• The "present" situation, as the author narrates it, isn't anything I recognize. Who the fuck finishes their Ph.D. in 4 years these days, given that most of us are teaching our asses off? I know one person in my starting cohort who finished in 4 years, and ze entered the program knowing exactly what ze would write hir dissertation about. In addition to the time-suck of teaching, few people know exactly what they're going to do from the start. Few people know EXACTLY even at the time they take exams. Research and reflection take time -- time well spent, IMHO, if you're going to get out 7-10 years later and be able to find a job as a professor. When we talk about the fucked-up state of the profession, it's important not to underestimate the amount of time the average person invests because spending a decade in pursuit of a career -- perhaps a third of your entire life -- is a more significant sacrifice than merely dabbling at being an intellectual for 3 or 4 years. Personally, I think the perseverence such an investment requires is an admirable and valuable quality that we are wasting by turning such people away from the profession when they ask for fair compensation only to be replaced by a newer crop of graduate students who don't yet know what they're worth.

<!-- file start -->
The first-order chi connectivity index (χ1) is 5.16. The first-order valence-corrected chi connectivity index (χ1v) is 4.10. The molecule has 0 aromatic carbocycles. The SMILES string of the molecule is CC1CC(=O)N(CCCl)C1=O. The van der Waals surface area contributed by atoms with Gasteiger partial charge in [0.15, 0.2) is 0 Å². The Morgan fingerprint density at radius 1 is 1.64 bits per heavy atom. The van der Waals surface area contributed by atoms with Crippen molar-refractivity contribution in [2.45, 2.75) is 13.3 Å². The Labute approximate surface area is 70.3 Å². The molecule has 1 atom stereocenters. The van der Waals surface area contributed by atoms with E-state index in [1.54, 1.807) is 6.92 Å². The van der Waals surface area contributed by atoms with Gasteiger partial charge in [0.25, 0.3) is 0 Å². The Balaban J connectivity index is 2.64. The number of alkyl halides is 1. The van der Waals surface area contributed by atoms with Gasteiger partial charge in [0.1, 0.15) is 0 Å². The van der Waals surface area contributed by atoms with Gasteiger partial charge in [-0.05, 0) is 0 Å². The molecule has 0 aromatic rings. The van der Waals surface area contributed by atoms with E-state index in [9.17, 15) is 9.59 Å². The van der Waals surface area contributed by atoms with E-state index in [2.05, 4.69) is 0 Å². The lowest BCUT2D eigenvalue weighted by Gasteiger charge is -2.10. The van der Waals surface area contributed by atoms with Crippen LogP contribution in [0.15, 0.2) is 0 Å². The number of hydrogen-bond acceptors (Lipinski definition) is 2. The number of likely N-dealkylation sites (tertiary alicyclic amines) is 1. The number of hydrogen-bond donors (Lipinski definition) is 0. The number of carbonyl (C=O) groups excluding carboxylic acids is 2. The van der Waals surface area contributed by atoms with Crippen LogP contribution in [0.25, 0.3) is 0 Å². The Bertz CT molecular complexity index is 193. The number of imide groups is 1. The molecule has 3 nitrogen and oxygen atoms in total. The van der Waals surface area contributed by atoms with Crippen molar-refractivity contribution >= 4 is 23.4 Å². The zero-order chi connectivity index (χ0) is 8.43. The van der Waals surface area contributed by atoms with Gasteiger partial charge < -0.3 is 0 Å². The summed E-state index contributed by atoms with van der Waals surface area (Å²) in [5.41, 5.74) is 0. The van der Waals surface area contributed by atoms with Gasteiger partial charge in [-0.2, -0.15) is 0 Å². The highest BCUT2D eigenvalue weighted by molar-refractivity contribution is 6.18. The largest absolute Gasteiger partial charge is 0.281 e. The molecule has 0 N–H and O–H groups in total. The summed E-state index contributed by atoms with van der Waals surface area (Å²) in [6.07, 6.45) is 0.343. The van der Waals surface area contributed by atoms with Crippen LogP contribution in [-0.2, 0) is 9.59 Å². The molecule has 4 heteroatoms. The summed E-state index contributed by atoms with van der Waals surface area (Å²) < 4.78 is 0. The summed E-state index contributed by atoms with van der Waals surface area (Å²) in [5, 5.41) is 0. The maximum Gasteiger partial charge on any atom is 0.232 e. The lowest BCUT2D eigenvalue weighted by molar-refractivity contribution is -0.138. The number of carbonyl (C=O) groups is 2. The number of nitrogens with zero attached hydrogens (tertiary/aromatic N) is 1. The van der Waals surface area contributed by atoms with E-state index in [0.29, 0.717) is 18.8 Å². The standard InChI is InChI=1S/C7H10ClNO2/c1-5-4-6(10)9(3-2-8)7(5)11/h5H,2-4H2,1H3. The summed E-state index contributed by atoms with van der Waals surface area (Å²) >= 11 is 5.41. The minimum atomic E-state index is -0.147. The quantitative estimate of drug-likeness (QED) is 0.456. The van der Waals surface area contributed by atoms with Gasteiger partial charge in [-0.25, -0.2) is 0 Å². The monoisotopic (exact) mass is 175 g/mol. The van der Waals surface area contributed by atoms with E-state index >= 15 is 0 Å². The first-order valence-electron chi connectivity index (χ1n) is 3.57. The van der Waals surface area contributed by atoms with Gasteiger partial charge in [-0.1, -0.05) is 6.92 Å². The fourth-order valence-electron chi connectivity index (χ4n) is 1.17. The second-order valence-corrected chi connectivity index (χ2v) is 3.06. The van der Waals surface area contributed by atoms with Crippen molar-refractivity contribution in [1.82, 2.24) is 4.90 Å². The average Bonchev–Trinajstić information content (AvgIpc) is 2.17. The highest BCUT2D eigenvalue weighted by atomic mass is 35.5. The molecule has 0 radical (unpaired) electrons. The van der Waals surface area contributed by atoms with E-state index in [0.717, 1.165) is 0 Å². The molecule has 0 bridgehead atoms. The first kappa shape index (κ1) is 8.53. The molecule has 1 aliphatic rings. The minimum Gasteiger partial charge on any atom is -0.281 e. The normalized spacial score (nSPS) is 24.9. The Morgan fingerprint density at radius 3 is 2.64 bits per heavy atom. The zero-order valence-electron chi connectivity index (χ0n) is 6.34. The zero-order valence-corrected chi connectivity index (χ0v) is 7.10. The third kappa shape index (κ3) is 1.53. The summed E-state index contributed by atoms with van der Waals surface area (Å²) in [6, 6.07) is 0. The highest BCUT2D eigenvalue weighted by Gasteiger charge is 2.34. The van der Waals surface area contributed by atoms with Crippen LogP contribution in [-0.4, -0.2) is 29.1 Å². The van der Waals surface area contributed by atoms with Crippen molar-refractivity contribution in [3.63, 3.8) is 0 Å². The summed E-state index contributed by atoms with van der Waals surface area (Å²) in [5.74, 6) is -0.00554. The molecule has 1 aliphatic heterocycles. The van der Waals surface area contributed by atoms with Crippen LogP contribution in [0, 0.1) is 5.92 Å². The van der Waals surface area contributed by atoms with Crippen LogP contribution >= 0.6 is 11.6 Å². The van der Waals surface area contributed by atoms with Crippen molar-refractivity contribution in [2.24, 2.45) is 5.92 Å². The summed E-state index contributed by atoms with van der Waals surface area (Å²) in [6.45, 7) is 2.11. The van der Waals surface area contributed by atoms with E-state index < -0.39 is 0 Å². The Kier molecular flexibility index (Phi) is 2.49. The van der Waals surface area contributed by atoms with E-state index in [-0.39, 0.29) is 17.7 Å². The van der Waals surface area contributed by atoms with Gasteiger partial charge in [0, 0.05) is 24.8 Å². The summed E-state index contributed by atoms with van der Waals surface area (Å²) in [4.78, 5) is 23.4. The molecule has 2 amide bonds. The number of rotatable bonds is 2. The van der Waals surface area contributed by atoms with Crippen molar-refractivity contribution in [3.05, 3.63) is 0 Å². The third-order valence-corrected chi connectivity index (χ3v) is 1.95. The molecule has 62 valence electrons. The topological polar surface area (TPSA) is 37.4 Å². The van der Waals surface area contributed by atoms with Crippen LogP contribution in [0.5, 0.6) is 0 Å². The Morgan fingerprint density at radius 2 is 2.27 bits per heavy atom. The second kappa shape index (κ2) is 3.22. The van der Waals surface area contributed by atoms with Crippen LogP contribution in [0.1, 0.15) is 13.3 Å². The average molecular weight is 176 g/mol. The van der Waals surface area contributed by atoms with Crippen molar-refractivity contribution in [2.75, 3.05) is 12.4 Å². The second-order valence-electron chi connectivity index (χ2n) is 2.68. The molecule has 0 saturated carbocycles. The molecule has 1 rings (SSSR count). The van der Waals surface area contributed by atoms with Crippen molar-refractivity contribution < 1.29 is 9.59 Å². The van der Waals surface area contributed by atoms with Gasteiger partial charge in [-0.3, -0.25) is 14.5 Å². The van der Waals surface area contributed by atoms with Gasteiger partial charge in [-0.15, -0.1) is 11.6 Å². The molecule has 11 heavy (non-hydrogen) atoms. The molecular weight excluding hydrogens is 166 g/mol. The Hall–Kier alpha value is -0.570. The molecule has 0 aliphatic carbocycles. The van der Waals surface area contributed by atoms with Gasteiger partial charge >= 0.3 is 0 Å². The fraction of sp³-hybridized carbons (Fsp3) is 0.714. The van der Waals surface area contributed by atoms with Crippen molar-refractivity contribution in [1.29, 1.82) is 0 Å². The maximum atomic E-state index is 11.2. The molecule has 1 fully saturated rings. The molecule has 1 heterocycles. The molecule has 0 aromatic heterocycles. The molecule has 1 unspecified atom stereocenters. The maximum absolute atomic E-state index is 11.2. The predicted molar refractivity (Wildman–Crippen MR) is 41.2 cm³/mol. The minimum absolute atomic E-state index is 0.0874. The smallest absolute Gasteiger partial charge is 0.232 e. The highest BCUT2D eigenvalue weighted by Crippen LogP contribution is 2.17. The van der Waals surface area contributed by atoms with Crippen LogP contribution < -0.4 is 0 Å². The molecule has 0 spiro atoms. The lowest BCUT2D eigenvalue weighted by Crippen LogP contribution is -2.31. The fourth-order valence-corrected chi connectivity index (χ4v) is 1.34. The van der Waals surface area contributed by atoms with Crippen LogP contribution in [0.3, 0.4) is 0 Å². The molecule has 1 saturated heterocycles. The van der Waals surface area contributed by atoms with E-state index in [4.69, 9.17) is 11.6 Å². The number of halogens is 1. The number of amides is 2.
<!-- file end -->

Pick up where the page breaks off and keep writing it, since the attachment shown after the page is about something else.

• The author misrepresents the current situation, as well as the systemic problems that cause it, by saying "There are no jobs." There are jobs, adjucnt jobs, and adjuncts don't just teach "lower level service courses" anymore. We do it all, with the possible exception of graduate classes -- and even that depends on the institution. It's important not to misrepresent the job "market" this way because doing so misleads people into thinking that "only the bestest and brightest" get the very few "real" jobs available, when, in fact, we've had "real" jobs all along. The problem is that when we earn our credentials and start demanding stable positions and fair compensation we get kickecd to the curb and told we're not good enough. Saying "there are no jobs" perpetuates the myth that academia is a meritocracy.